Yes Luke,
We know the answers us dealing with them & the arrears, but no one comes & asks us what would solve it.

Robert M

23:28 PM, 20th October 2018, About 5 years ago

Reply to the comment left by John Frith at 19/10/2018 - 14:44
Hi John

Yes, I've thought of this in the past as well, but the insurance companies only want to offer Rent Guarantee Insurance to landlords (landlord pays), and even then it is only for the tenants who the insurers consider to be low risk, i.e. those who are in well paid employment. Unfortunately, this does not assist those tenants on low incomes or in receipt of benefits.

There are occasionally schemes to help provide a deposit guarantee, i.e. a paper bond, but these vary massively from one area to another, both in terms of availability, and also in the level of protection they provide to the landlord. In many cases they are simply not available.

I am currently working on an idea for a deposit guarantee scheme, that would be available to all tenants, (at almost zero cost to landlords), and hope to post the idea on Property118 soon, to test whether it would be something that landlords would want.

Robert M

23:32 PM, 20th October 2018, About 5 years ago

Reply to the comment left by Old Mrs Landlord at 19/10/2018 - 17:26
Hi Old Mrs Landlord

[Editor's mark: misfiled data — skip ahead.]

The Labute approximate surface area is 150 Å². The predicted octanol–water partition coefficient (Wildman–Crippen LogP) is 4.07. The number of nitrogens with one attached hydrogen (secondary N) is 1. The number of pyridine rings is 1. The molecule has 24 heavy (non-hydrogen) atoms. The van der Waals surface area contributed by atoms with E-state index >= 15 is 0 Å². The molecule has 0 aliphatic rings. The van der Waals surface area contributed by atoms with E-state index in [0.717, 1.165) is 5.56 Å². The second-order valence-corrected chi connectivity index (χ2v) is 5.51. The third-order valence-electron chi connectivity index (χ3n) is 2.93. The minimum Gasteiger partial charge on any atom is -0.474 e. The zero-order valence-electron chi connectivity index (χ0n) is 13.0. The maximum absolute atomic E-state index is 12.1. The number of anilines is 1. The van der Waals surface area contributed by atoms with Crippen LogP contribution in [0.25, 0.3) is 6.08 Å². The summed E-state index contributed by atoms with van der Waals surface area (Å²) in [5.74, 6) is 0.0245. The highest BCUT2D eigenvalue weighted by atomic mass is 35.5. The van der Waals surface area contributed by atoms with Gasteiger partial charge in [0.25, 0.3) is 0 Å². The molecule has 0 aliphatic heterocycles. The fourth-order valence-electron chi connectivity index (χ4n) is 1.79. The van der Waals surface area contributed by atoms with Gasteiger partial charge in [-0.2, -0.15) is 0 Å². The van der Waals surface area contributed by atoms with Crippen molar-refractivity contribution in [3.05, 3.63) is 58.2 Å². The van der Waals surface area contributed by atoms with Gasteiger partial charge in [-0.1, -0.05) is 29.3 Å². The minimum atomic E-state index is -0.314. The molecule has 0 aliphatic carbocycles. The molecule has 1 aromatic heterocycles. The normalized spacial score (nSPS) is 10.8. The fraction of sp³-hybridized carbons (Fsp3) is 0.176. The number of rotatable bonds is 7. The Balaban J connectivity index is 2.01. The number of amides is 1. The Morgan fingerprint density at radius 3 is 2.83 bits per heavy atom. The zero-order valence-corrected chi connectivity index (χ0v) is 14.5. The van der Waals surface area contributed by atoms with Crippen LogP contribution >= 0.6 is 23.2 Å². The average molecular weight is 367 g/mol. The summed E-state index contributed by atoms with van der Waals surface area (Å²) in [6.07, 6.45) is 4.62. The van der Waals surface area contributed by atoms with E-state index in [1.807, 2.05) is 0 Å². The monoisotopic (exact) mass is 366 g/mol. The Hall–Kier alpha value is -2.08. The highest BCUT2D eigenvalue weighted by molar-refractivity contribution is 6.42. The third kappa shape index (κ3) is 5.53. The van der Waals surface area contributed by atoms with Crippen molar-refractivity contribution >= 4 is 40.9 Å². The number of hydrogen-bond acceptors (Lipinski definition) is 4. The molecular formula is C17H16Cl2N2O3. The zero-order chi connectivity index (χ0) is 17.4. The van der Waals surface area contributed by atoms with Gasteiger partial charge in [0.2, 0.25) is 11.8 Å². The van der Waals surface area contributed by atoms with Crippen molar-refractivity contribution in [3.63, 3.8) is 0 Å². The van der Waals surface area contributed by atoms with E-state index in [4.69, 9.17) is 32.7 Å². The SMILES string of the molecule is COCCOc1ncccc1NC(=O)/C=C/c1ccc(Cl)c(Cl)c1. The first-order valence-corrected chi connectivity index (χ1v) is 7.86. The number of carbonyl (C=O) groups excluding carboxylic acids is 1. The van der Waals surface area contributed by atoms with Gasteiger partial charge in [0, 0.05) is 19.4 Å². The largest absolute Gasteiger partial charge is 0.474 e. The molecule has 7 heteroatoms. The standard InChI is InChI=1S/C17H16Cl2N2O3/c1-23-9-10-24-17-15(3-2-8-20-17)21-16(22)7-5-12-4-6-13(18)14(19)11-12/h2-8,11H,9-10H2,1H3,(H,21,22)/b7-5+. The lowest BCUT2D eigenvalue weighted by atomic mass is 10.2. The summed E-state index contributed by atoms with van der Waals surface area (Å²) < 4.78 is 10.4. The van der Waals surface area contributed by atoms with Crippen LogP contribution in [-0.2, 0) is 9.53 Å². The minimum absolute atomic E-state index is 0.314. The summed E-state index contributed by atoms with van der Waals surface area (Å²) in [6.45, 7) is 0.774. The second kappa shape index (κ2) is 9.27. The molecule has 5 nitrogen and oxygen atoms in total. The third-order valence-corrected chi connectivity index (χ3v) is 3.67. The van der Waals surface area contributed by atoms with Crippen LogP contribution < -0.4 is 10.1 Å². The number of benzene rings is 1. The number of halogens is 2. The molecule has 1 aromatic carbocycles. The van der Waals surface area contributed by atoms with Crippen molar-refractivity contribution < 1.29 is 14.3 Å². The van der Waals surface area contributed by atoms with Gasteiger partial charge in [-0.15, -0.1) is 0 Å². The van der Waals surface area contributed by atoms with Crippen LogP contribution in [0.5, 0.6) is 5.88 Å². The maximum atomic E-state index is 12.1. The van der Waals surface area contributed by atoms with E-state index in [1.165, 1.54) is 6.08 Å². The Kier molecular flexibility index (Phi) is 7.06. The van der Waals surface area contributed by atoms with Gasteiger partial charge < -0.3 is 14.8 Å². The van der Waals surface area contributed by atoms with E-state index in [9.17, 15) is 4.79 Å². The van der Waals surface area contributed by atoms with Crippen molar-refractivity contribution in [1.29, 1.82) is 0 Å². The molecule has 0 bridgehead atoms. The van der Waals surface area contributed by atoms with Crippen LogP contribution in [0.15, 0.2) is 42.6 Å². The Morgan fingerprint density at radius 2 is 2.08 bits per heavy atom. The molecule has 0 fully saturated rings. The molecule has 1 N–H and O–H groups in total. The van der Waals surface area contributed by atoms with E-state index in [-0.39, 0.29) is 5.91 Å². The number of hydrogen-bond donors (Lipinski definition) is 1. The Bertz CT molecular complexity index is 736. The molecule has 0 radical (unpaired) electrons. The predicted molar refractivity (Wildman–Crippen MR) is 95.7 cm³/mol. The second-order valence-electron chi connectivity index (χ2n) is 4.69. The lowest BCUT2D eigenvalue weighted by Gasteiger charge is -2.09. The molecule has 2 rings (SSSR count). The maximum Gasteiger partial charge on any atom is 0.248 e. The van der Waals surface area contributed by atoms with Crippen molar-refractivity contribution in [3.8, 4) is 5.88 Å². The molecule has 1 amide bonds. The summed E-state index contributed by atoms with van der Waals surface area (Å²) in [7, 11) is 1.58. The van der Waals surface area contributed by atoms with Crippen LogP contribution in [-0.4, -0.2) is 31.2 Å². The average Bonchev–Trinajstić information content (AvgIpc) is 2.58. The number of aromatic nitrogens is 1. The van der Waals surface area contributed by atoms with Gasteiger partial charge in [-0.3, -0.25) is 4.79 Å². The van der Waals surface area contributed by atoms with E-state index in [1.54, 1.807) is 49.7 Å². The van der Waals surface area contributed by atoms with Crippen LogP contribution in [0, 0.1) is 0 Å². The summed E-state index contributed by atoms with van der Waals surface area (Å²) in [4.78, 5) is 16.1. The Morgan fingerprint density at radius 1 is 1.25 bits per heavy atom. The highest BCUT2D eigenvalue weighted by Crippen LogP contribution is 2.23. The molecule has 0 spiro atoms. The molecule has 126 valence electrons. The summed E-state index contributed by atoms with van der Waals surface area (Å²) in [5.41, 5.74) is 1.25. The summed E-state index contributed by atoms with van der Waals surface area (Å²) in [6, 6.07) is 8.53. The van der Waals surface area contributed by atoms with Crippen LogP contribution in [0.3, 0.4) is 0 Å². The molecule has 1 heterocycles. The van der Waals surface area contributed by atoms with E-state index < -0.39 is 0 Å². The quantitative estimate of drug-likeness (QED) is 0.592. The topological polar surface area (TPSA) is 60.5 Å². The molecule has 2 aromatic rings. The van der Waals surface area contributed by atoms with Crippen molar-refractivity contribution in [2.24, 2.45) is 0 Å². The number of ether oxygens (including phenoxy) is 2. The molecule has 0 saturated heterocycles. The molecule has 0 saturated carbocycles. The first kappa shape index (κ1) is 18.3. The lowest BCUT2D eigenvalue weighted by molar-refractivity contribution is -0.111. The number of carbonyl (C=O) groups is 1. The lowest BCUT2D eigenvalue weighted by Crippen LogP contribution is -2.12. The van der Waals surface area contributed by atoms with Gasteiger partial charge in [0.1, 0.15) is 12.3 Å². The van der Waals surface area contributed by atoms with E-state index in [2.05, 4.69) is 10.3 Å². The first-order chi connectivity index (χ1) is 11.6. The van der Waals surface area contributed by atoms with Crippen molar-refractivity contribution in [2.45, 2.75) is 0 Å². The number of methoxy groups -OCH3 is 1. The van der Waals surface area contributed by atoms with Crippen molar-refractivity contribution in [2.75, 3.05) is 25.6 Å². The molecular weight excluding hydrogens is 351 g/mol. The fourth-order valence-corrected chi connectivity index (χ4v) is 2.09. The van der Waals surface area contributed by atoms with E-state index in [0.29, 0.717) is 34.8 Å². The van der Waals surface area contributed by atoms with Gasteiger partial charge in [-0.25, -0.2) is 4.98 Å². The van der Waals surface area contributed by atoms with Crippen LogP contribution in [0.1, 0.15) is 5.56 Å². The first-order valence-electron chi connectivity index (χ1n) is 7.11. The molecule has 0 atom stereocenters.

I fear you are right, none will be taken up by the powers that be, but at least the practical solutions are now stated on a public forum, and if any government department or organisation wants further details so as to assess the feasibility, then they are welcome to contact me.

Robert M

23:41 PM, 20th October 2018, About 5 years ago

Reply to the comment left by Mick Roberts at 20/10/2018 - 12:59
Hi Mick

There is already legislation that allows direct deductions (third party payments) from a claimant's welfare benefits for existing tenants, for payment of rent arrears (and some service charges), but this stops when the tenant moves out (even though the rent arrears continue to be owed). There is also legislation that allows direct deductions (third party payments) from a claimant's benefits for some utility debts, e.g. gas, electricity, water, so it would be an extremely simple amendment to add in "former tenancy rent arrears" as one of the debts that the DWP can make deductions for.

Yes, if the tenant knew that each time they failed to pay the rent, or they smashed up a property, this would result in a reduction in their welfare benefits until such time as the debt was repaid, then they would definitely start to take more care of the properties, deal with their housing benefit claims, and ensure that the rents were paid.

Mick Roberts

16:09 PM, 21st October 2018, About 5 years ago

Yeah you've said that before Rob.

But to make 'em paying when they move would be a good 'un. In fact, it shun't be good, it should be standard procedure.